Child Trafficking in Nepal

March 6, 2015

About the only thing the Government of Nepal has gotten right since passing the Human Trafficking and Transportation (control) Act of 2007 is that they’ve started prosecuting public officials accused of complicity in fraudulent recruitment of underage labor and sex trafficking even if the numbers of prosecutions is a drop in the bucket to how much corruption really exists in Nepal around child trafficking. However, at least this new law brought them in line with International Trafficking laws (which make them look good, right?) But, The GoN has no national anti-trafficking plan in place, nor is it a party to the 2000 UN Trafficking in Persons (TIP) Protocol.

Child trafficking in Nepal is unfortunately on the rise, with between 7,000 and 12,000 children being trafficked from Nepal each year to countries such as Bangladesh, India and the United Arab Emirates where they will face exploitation, predominantly in the commercial sex industry but also being sold into forced labor. There are many factors that help perpetuate this complex problem of human trafficking especially in children including; political instability, transition into peacetime (post-conflict), high poverty levels, high illiteracy, unemployment and the patriarchal social norm. Nepal has all of this in abundance.

According to the US Department of State 2014 Trafficking in Persons report, “Nepal is a source, transit, and destination country for men, women, and children who are subjected to forced labor and sex trafficking.”[i] Let’s take a closer look at what the government hasn’t done yet:

  • The GoN has been developing and anti-trafficking plan, but not yet completed or voted on.
  • No publicity surrounding the policy change of Human Trafficking in 2007 to raise awareness of the stand the GoN has finally taken.
  • There still exists a ban on women under 30 from travelling to foreign countries to work as domestic labor, which forces migration through illegal and dangerous channels.
  • There has been no sign of increased law enforcement against all forms of trafficking including girls and women.
  • Punishment of those trafficked without proper ID continues as usual (typically stolen by their captors), or those forced into prostitution.
  • Very little, if any police training on trafficking as well as prosecutors and judiciary (for the handling of human  trafficking prosecution)
  • No formal procedures put into place to recognize victims and protect them once taken away from trafficked environment (especially by police conducting raids).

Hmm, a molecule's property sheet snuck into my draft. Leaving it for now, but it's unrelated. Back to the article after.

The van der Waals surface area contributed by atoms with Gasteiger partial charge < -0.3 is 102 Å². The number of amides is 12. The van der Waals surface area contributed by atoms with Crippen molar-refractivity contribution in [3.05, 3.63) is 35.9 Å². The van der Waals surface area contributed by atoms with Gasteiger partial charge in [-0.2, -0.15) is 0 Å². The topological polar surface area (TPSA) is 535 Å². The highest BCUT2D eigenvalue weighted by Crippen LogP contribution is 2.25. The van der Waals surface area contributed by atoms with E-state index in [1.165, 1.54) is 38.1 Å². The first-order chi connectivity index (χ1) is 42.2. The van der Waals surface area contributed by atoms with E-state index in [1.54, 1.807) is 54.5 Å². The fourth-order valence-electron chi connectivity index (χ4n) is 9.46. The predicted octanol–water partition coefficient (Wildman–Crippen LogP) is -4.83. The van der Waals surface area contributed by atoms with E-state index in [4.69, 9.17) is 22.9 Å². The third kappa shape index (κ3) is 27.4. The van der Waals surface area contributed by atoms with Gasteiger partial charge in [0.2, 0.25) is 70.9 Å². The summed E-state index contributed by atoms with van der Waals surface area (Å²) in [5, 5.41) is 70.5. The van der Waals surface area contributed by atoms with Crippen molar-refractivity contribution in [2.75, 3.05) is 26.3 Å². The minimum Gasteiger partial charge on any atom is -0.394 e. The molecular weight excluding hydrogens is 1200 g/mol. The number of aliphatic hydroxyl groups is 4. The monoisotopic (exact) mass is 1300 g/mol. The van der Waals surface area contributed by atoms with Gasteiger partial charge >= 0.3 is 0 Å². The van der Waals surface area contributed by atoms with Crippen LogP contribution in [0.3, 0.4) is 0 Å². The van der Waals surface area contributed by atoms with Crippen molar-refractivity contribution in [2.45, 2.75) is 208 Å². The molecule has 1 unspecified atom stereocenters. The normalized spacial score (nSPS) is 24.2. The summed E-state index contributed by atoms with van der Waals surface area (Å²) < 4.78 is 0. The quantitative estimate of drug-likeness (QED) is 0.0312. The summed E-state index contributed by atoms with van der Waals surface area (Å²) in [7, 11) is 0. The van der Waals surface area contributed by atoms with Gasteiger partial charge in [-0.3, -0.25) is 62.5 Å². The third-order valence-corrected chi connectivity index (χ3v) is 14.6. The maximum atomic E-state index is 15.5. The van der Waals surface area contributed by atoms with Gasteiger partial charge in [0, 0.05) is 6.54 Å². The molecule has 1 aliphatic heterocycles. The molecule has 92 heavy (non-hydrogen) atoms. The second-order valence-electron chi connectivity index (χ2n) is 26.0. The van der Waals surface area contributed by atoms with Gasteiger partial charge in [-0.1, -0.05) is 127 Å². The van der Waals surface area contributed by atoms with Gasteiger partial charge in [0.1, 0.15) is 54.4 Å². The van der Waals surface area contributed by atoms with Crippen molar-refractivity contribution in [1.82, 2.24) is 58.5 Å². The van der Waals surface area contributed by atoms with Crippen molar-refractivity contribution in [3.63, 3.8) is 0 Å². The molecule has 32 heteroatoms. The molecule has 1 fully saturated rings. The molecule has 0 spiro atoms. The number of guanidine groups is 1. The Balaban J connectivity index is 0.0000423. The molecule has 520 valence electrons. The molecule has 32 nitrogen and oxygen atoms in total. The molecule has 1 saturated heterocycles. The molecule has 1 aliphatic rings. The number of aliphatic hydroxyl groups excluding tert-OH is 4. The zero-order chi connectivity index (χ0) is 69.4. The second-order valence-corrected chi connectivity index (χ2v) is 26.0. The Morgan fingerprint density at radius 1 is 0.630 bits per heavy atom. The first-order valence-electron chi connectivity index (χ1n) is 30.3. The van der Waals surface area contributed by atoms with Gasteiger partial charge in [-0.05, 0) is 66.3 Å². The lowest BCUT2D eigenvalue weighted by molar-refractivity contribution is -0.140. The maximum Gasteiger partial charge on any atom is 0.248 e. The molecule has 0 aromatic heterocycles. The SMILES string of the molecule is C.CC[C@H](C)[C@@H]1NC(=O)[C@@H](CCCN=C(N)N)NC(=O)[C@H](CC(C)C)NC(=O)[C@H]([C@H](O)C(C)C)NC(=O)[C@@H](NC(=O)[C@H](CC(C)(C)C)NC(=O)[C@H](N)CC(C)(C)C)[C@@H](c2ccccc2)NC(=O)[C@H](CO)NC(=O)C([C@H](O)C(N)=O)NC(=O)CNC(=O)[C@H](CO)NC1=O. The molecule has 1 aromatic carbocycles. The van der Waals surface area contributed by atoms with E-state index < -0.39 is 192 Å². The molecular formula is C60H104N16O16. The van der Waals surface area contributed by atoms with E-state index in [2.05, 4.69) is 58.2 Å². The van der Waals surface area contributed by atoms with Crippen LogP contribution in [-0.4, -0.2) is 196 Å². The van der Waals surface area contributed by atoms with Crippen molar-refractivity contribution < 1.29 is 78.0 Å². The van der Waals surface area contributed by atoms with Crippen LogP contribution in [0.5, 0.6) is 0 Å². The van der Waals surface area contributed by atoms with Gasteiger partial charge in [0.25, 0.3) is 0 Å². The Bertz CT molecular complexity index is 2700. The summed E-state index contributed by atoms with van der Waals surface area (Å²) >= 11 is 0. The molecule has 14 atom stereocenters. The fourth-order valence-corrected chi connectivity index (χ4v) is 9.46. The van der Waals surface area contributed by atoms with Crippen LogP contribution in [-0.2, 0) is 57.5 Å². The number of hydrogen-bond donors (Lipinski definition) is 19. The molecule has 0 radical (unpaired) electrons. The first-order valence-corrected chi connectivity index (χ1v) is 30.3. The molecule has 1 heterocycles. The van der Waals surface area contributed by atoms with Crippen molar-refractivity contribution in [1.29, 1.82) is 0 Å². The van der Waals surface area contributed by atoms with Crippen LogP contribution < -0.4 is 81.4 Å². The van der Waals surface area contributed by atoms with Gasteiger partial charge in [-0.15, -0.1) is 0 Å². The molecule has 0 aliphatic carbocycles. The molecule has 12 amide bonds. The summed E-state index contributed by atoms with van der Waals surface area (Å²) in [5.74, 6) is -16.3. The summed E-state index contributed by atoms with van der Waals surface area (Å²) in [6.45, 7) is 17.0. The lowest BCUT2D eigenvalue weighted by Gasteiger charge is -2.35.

• There is very little provision of and/or a referral to protection services, immediate healthcare, legal services etc.
  • Finally, among the most heinous of these insults to trafficked victims is returning them to their captors after raids. (because the captors paid bribes to the police).

When you have societal norms of bribery among the local police, prosecutors, judiciary etc. much of what the government may try to do is undone by this corruption. According to the US State Dept., there are reports of all this and since some of those in authority own dance bars, or businesses that force child labor and slavery from trafficked children (i.e. brick kilns) it is entrenched in their society. Additionally, the huge, thriving networks of manpower agencies which lure children from their homes with promises of real jobs are powerful, have been around for centuries and bribery has always been a part of it – it’s called organized crime.

In 2013, according to the Government of Nepal’s (GoN) Report on Anti-Human Trafficking Initiatives[ii] they allocated a budget of 3 times as much to Nepal Embassies in other countries for trafficked Nepali citizens than they did for awareness programs, protection, rescue missions etc. within 75 districts in Nepal. (NRs 8 million vs. 3.7 million). Is this because the GoN will get more international coverage for what it is doing to ‘protect its citizens’ in other countries? They were the recipients of an international award for this.

The most important work is being done by local, national and international nongovernmental agencies and the communities they serve. The NGOs working in rural and urban areas develop awareness, create protection and shelters, provide legal aid and education include: Change Nepal and The Himalayan Foundation (). Since 1980, Bachpan Bachao Andolan (BBA) which has been at the forefront in the fight against slavery, has conducted rescues of over 82,800 children and the withdrawal of over 200,000 bonded and child laborers. The organization Global March is a collaboration among child rights’ organizations, trade unions and teachers’ organizations. It is the largest and most established active global coalition that specifically targets child labour elimination. Their belief is ”child labour can never be eliminated as long as hard-to-reach children continue to remain out of school”[IChild_labour_Nepalii].